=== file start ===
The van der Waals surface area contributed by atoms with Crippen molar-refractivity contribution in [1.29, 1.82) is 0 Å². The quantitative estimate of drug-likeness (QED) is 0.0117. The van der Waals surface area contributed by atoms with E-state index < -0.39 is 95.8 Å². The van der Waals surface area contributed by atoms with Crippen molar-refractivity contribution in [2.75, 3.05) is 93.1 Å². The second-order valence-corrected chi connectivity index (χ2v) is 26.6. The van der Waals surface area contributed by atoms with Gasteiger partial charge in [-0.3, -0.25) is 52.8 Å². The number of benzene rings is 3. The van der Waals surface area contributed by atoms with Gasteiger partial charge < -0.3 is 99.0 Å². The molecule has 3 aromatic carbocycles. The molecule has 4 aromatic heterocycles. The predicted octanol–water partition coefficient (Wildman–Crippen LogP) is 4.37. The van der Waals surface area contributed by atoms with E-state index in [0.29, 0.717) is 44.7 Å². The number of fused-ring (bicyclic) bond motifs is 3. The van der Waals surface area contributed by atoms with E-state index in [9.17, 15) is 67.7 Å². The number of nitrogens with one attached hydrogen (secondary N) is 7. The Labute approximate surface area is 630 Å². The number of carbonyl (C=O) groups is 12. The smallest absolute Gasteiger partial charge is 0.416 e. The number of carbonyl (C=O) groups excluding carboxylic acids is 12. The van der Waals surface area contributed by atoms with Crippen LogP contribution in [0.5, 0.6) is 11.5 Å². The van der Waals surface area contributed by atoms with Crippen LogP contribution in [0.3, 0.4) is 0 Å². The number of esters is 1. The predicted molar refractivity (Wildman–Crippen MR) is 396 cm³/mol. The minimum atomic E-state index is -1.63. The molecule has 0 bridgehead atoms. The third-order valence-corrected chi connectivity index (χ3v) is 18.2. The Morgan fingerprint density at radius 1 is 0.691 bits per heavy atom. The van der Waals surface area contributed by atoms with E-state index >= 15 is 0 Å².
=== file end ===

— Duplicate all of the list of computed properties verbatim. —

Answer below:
The van der Waals surface area contributed by atoms with Crippen molar-refractivity contribution in [1.29, 1.82) is 0 Å². The quantitative estimate of drug-likeness (QED) is 0.0117. The van der Waals surface area contributed by atoms with E-state index < -0.39 is 95.8 Å². The van der Waals surface area contributed by atoms with Crippen molar-refractivity contribution in [2.75, 3.05) is 93.1 Å². The second-order valence-corrected chi connectivity index (χ2v) is 26.6. The van der Waals surface area contributed by atoms with Gasteiger partial charge in [-0.3, -0.25) is 52.8 Å². The number of benzene rings is 3. The van der Waals surface area contributed by atoms with Gasteiger partial charge < -0.3 is 99.0 Å². The molecule has 3 aromatic carbocycles. The molecule has 4 aromatic heterocycles. The predicted octanol–water partition coefficient (Wildman–Crippen LogP) is 4.37. The van der Waals surface area contributed by atoms with E-state index in [0.29, 0.717) is 44.7 Å². The number of fused-ring (bicyclic) bond motifs is 3. The van der Waals surface area contributed by atoms with E-state index in [9.17, 15) is 67.7 Å². The number of nitrogens with one attached hydrogen (secondary N) is 7. The Labute approximate surface area is 630 Å². The number of carbonyl (C=O) groups is 12. The smallest absolute Gasteiger partial charge is 0.416 e. The number of carbonyl (C=O) groups excluding carboxylic acids is 12. The van der Waals surface area contributed by atoms with Crippen LogP contribution in [0.5, 0.6) is 11.5 Å². The van der Waals surface area contributed by atoms with Crippen LogP contribution in [0.3, 0.4) is 0 Å². The number of esters is 1. The predicted molar refractivity (Wildman–Crippen MR) is 396 cm³/mol. The minimum atomic E-state index is -1.63. The molecule has 0 bridgehead atoms. The third-order valence-corrected chi connectivity index (χ3v) is 18.2. The Morgan fingerprint density at radius 1 is 0.691 bits per heavy atom. The van der Waals surface area contributed by atoms with E-state index >= 15 is 0 Å².